You will examine learning and analyze strategies used in I.E.P.s of mildly and moderately mentally handicapped, specifically learning disabled, behaviorally impaired, orthopedically impaired, autistic, other health impairments, speech language impaired and traumatic brain injured, with an emphasis on assisting learners in making healthy transitions between special education and regular classrooms. You will also learn about recent legislation and its impact on the regular classroom.

Assessment Techniques for Diverse Learners

You will examine techniques and methods of administering formal and informal assessments and analyze learning tasks in visual, auditory, motor, language and behavioral areas. You will examine and practice tying individualized education programs/individualized education service program (I.E.P/I.E.S.P.) process to assessment and will write appropriate instructional strategies, goals and materials to implement I.E.P./I.E.S.P. objectives or gifted program objectives based on analysis of learning tasks and instructional needs.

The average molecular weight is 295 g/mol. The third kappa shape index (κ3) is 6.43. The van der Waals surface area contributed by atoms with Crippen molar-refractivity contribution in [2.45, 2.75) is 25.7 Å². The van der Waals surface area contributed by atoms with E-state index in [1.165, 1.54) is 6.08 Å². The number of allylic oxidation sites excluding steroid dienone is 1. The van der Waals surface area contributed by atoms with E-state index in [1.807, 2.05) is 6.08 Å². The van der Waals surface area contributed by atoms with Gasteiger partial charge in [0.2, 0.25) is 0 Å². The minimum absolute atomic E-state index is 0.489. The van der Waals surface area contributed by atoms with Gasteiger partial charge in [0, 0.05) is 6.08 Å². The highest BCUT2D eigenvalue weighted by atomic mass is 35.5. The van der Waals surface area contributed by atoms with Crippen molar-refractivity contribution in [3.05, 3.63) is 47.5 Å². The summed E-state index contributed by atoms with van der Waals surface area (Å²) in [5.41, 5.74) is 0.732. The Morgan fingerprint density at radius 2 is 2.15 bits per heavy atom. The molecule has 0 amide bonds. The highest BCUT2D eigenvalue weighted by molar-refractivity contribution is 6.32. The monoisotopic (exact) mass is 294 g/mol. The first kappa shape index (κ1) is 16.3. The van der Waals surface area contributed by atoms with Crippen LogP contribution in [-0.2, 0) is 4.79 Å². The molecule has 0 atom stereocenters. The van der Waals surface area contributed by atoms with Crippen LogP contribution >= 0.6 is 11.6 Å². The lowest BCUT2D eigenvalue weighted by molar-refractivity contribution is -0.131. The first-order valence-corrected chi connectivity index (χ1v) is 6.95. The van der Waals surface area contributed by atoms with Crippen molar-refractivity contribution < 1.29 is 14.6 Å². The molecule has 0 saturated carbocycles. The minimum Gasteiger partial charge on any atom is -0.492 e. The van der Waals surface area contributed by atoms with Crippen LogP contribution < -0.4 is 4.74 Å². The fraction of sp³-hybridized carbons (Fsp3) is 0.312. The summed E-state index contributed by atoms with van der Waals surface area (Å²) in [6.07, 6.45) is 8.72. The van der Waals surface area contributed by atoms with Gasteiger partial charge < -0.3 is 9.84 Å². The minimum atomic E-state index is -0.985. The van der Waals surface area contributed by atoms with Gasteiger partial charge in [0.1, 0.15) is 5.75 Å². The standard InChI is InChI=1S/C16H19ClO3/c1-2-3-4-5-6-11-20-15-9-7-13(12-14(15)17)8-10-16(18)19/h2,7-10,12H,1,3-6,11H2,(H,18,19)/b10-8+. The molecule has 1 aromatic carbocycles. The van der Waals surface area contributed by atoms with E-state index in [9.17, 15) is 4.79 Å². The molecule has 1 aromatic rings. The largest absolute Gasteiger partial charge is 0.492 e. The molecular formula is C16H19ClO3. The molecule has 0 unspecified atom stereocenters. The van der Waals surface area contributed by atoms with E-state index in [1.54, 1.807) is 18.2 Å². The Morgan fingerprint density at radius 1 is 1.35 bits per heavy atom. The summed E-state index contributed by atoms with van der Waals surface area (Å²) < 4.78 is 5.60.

Instructional Strategies — Inclusive Practices

In this course, you will examine and practice tying I.E.P./I.F.S.P. process to instruction through modification of curricula. You will practice designing curricula for various areas of exceptionality for special needs populations.

Guidance and Classroom Management